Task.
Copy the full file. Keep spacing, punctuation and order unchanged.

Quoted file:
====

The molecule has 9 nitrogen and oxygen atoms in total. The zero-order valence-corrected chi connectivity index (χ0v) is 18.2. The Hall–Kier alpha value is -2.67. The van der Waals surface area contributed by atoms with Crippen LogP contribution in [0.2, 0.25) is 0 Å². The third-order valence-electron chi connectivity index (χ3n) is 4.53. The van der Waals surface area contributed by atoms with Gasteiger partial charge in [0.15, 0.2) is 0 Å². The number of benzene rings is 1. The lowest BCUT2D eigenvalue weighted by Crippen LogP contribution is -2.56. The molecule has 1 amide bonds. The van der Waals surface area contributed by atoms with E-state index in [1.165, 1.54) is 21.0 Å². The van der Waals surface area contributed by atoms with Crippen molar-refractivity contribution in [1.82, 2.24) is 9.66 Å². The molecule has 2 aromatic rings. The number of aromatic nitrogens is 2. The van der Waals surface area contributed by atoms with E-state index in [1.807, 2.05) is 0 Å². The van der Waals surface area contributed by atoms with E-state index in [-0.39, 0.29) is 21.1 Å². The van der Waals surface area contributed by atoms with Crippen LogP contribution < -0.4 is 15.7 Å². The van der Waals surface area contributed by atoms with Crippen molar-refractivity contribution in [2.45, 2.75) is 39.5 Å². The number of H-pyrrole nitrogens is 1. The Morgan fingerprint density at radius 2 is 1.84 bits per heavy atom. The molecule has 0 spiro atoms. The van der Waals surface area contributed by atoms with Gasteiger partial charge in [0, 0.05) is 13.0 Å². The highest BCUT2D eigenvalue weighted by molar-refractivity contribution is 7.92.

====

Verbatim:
The molecule has 9 nitrogen and oxygen atoms in total. The zero-order valence-corrected chi connectivity index (χ0v) is 18.2. The Hall–Kier alpha value is -2.67. The van der Waals surface area contributed by atoms with Crippen LogP contribution in [0.2, 0.25) is 0 Å². The third-order valence-electron chi connectivity index (χ3n) is 4.53. The van der Waals surface area contributed by atoms with Gasteiger partial charge in [0.15, 0.2) is 0 Å². The number of benzene rings is 1. The lowest BCUT2D eigenvalue weighted by Crippen LogP contribution is -2.56. The molecule has 1 amide bonds. The van der Waals surface area contributed by atoms with E-state index in [1.165, 1.54) is 21.0 Å². The van der Waals surface area contributed by atoms with Crippen molar-refractivity contribution in [1.82, 2.24) is 9.66 Å². The molecule has 2 aromatic rings. The number of aromatic nitrogens is 2. The van der Waals surface area contributed by atoms with E-state index in [1.807, 2.05) is 0 Å². The van der Waals surface area contributed by atoms with E-state index in [-0.39, 0.29) is 21.1 Å². The van der Waals surface area contributed by atoms with Crippen LogP contribution < -0.4 is 15.7 Å². The van der Waals surface area contributed by atoms with Crippen molar-refractivity contribution in [2.45, 2.75) is 39.5 Å². The number of H-pyrrole nitrogens is 1. The Morgan fingerprint density at radius 2 is 1.84 bits per heavy atom. The molecule has 0 spiro atoms. The van der Waals surface area contributed by atoms with Gasteiger partial charge in [0, 0.05) is 13.0 Å². The highest BCUT2D eigenvalue weighted by molar-refractivity contribution is 7.92.